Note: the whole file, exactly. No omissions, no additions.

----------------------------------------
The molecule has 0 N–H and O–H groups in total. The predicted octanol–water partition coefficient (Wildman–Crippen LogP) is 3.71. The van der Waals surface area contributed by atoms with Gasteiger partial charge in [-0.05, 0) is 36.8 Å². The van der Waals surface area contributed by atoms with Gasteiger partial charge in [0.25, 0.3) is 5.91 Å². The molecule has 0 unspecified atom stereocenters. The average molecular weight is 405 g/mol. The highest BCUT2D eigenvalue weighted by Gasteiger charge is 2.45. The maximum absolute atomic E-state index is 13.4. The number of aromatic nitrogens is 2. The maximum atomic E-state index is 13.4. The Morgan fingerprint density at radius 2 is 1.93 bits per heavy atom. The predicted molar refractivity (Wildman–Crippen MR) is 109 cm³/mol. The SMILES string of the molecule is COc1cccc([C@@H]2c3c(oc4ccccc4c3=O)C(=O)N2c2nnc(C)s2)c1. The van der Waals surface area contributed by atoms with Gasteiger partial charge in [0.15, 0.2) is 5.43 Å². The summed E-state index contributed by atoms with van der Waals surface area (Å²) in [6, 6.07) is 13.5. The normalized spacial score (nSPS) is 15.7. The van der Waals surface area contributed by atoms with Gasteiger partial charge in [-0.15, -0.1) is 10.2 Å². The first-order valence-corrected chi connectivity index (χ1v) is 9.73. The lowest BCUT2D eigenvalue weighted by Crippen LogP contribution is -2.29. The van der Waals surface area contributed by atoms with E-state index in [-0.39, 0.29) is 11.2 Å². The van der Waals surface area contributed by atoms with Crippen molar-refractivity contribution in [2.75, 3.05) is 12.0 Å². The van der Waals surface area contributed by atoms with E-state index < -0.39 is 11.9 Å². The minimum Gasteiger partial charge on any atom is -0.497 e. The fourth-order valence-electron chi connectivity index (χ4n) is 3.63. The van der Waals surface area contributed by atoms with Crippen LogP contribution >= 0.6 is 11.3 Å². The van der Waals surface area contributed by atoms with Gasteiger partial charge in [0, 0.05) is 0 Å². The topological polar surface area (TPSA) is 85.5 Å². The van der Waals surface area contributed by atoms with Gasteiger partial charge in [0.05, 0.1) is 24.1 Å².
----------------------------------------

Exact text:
The molecule has 0 N–H and O–H groups in total. The predicted octanol–water partition coefficient (Wildman–Crippen LogP) is 3.71. The van der Waals surface area contributed by atoms with Gasteiger partial charge in [-0.05, 0) is 36.8 Å². The van der Waals surface area contributed by atoms with Gasteiger partial charge in [0.25, 0.3) is 5.91 Å². The molecule has 0 unspecified atom stereocenters. The average molecular weight is 405 g/mol. The highest BCUT2D eigenvalue weighted by Gasteiger charge is 2.45. The maximum absolute atomic E-state index is 13.4. The number of aromatic nitrogens is 2. The maximum atomic E-state index is 13.4. The Morgan fingerprint density at radius 2 is 1.93 bits per heavy atom. The predicted molar refractivity (Wildman–Crippen MR) is 109 cm³/mol. The SMILES string of the molecule is COc1cccc([C@@H]2c3c(oc4ccccc4c3=O)C(=O)N2c2nnc(C)s2)c1. The van der Waals surface area contributed by atoms with Gasteiger partial charge in [0.15, 0.2) is 5.43 Å². The summed E-state index contributed by atoms with van der Waals surface area (Å²) in [6, 6.07) is 13.5. The normalized spacial score (nSPS) is 15.7. The van der Waals surface area contributed by atoms with Gasteiger partial charge in [-0.15, -0.1) is 10.2 Å². The first-order valence-corrected chi connectivity index (χ1v) is 9.73. The lowest BCUT2D eigenvalue weighted by Crippen LogP contribution is -2.29. The van der Waals surface area contributed by atoms with E-state index in [-0.39, 0.29) is 11.2 Å². The van der Waals surface area contributed by atoms with Crippen molar-refractivity contribution in [2.75, 3.05) is 12.0 Å². The van der Waals surface area contributed by atoms with E-state index < -0.39 is 11.9 Å². The minimum Gasteiger partial charge on any atom is -0.497 e. The fourth-order valence-electron chi connectivity index (χ4n) is 3.63. The van der Waals surface area contributed by atoms with Crippen LogP contribution >= 0.6 is 11.3 Å². The van der Waals surface area contributed by atoms with Gasteiger partial charge in [0, 0.05) is 0 Å². The topological polar surface area (TPSA) is 85.5 Å². The van der Waals surface area contributed by atoms with Gasteiger partial charge in [0.05, 0.1) is 24.1 Å².